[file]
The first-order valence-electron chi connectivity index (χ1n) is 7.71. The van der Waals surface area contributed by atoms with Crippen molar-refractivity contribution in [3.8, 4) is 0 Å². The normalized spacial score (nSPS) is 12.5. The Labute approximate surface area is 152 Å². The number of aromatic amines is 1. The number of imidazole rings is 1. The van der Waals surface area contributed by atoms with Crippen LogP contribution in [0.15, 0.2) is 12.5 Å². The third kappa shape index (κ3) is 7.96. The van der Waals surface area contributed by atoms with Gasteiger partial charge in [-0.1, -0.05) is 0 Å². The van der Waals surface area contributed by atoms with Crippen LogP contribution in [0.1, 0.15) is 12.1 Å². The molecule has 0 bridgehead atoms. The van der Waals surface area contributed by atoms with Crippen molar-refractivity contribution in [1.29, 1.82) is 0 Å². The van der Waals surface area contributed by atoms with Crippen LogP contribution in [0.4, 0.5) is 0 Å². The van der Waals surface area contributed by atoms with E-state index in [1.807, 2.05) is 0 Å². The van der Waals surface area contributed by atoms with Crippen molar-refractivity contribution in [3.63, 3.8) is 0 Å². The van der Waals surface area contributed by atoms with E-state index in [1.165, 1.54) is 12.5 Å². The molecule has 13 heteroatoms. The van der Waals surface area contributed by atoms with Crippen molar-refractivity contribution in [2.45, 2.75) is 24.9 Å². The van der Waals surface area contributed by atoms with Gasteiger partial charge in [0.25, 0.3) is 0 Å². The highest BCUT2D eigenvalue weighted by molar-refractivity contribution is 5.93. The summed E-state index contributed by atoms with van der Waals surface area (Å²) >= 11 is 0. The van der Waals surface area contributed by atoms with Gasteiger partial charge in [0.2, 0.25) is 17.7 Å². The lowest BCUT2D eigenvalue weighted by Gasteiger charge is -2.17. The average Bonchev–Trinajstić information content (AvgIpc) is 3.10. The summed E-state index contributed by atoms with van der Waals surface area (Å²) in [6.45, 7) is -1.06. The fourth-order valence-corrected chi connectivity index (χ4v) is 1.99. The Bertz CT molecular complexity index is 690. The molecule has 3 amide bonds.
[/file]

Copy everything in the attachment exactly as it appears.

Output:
The first-order valence-electron chi connectivity index (χ1n) is 7.71. The van der Waals surface area contributed by atoms with Crippen molar-refractivity contribution in [3.8, 4) is 0 Å². The normalized spacial score (nSPS) is 12.5. The Labute approximate surface area is 152 Å². The number of aromatic amines is 1. The number of imidazole rings is 1. The van der Waals surface area contributed by atoms with Crippen LogP contribution in [0.15, 0.2) is 12.5 Å². The third kappa shape index (κ3) is 7.96. The van der Waals surface area contributed by atoms with Gasteiger partial charge in [-0.1, -0.05) is 0 Å². The van der Waals surface area contributed by atoms with Crippen LogP contribution in [0.1, 0.15) is 12.1 Å². The molecule has 0 bridgehead atoms. The van der Waals surface area contributed by atoms with Crippen molar-refractivity contribution in [1.29, 1.82) is 0 Å². The van der Waals surface area contributed by atoms with Crippen LogP contribution in [0.4, 0.5) is 0 Å². The van der Waals surface area contributed by atoms with E-state index in [1.807, 2.05) is 0 Å². The van der Waals surface area contributed by atoms with Crippen molar-refractivity contribution in [3.63, 3.8) is 0 Å². The van der Waals surface area contributed by atoms with E-state index in [1.165, 1.54) is 12.5 Å². The molecule has 13 heteroatoms. The van der Waals surface area contributed by atoms with Crippen molar-refractivity contribution in [2.45, 2.75) is 24.9 Å². The van der Waals surface area contributed by atoms with Gasteiger partial charge in [0.25, 0.3) is 0 Å². The highest BCUT2D eigenvalue weighted by molar-refractivity contribution is 5.93. The summed E-state index contributed by atoms with van der Waals surface area (Å²) >= 11 is 0. The van der Waals surface area contributed by atoms with Gasteiger partial charge in [0.2, 0.25) is 17.7 Å². The lowest BCUT2D eigenvalue weighted by Gasteiger charge is -2.17. The average Bonchev–Trinajstić information content (AvgIpc) is 3.10. The summed E-state index contributed by atoms with van der Waals surface area (Å²) in [6.45, 7) is -1.06. The fourth-order valence-corrected chi connectivity index (χ4v) is 1.99. The Bertz CT molecular complexity index is 690. The molecule has 3 amide bonds.